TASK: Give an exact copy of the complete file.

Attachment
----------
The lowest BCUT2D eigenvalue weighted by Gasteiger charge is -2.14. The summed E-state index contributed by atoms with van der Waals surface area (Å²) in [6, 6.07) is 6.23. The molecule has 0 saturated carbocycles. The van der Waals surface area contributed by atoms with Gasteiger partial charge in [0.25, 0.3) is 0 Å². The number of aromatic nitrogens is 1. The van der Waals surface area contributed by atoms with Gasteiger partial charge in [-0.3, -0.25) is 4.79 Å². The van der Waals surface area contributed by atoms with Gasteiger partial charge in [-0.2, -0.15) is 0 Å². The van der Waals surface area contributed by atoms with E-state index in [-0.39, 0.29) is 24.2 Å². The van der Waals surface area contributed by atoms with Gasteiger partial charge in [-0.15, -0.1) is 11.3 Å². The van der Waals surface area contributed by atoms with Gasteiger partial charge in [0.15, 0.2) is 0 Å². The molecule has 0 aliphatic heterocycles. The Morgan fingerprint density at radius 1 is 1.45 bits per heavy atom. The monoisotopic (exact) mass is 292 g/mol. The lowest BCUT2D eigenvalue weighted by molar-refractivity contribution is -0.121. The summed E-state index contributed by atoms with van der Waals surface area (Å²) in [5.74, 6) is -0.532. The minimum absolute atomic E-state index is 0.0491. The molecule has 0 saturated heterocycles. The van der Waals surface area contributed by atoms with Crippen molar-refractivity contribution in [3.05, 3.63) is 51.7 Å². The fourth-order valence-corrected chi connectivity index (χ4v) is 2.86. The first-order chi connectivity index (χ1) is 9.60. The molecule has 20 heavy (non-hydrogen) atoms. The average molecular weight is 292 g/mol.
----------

The lowest BCUT2D eigenvalue weighted by Gasteiger charge is -2.14. The summed E-state index contributed by atoms with van der Waals surface area (Å²) in [6, 6.07) is 6.23. The molecule has 0 saturated carbocycles. The van der Waals surface area contributed by atoms with Gasteiger partial charge in [0.25, 0.3) is 0 Å². The number of aromatic nitrogens is 1. The van der Waals surface area contributed by atoms with Gasteiger partial charge in [-0.3, -0.25) is 4.79 Å². The van der Waals surface area contributed by atoms with Gasteiger partial charge in [-0.2, -0.15) is 0 Å². The van der Waals surface area contributed by atoms with E-state index in [-0.39, 0.29) is 24.2 Å². The van der Waals surface area contributed by atoms with Gasteiger partial charge in [-0.15, -0.1) is 11.3 Å². The van der Waals surface area contributed by atoms with Gasteiger partial charge in [0.15, 0.2) is 0 Å². The molecule has 0 aliphatic heterocycles. The Morgan fingerprint density at radius 1 is 1.45 bits per heavy atom. The monoisotopic (exact) mass is 292 g/mol. The lowest BCUT2D eigenvalue weighted by molar-refractivity contribution is -0.121. The summed E-state index contributed by atoms with van der Waals surface area (Å²) in [5.74, 6) is -0.532. The minimum absolute atomic E-state index is 0.0491. The molecule has 0 saturated heterocycles. The van der Waals surface area contributed by atoms with Crippen molar-refractivity contribution in [3.05, 3.63) is 51.7 Å². The fourth-order valence-corrected chi connectivity index (χ4v) is 2.86. The first-order chi connectivity index (χ1) is 9.60. The molecule has 20 heavy (non-hydrogen) atoms. The average molecular weight is 292 g/mol.